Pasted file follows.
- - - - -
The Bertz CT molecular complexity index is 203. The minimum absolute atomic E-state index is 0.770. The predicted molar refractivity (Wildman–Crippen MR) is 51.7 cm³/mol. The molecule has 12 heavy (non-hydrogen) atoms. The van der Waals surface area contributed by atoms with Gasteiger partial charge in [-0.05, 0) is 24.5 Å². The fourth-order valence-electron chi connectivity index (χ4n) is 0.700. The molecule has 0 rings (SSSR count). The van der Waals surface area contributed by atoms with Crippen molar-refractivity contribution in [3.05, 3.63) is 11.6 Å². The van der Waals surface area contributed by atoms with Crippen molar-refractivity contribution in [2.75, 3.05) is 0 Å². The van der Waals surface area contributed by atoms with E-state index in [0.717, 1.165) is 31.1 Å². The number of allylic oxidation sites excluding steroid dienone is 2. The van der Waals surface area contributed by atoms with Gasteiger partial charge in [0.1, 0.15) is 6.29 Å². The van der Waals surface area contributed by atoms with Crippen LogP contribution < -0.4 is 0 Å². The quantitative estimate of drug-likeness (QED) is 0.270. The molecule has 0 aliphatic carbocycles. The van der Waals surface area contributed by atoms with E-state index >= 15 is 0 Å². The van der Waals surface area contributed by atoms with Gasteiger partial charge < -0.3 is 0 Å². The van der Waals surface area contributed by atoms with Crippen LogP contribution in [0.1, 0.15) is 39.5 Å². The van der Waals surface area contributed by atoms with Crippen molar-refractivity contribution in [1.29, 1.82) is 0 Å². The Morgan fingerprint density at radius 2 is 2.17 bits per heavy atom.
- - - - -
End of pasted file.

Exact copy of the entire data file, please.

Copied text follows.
The Bertz CT molecular complexity index is 203. The minimum absolute atomic E-state index is 0.770. The predicted molar refractivity (Wildman–Crippen MR) is 51.7 cm³/mol. The molecule has 12 heavy (non-hydrogen) atoms. The van der Waals surface area contributed by atoms with Gasteiger partial charge in [-0.05, 0) is 24.5 Å². The fourth-order valence-electron chi connectivity index (χ4n) is 0.700. The molecule has 0 rings (SSSR count). The van der Waals surface area contributed by atoms with Crippen molar-refractivity contribution in [3.05, 3.63) is 11.6 Å². The van der Waals surface area contributed by atoms with Crippen molar-refractivity contribution in [2.75, 3.05) is 0 Å². The van der Waals surface area contributed by atoms with E-state index in [0.717, 1.165) is 31.1 Å². The number of allylic oxidation sites excluding steroid dienone is 2. The van der Waals surface area contributed by atoms with Gasteiger partial charge in [0.1, 0.15) is 6.29 Å². The van der Waals surface area contributed by atoms with Crippen LogP contribution < -0.4 is 0 Å². The quantitative estimate of drug-likeness (QED) is 0.270. The molecule has 0 aliphatic carbocycles. The van der Waals surface area contributed by atoms with E-state index >= 15 is 0 Å². The van der Waals surface area contributed by atoms with Gasteiger partial charge < -0.3 is 0 Å². The van der Waals surface area contributed by atoms with Crippen LogP contribution in [0.1, 0.15) is 39.5 Å². The van der Waals surface area contributed by atoms with Crippen molar-refractivity contribution in [1.29, 1.82) is 0 Å². The Morgan fingerprint density at radius 2 is 2.17 bits per heavy atom.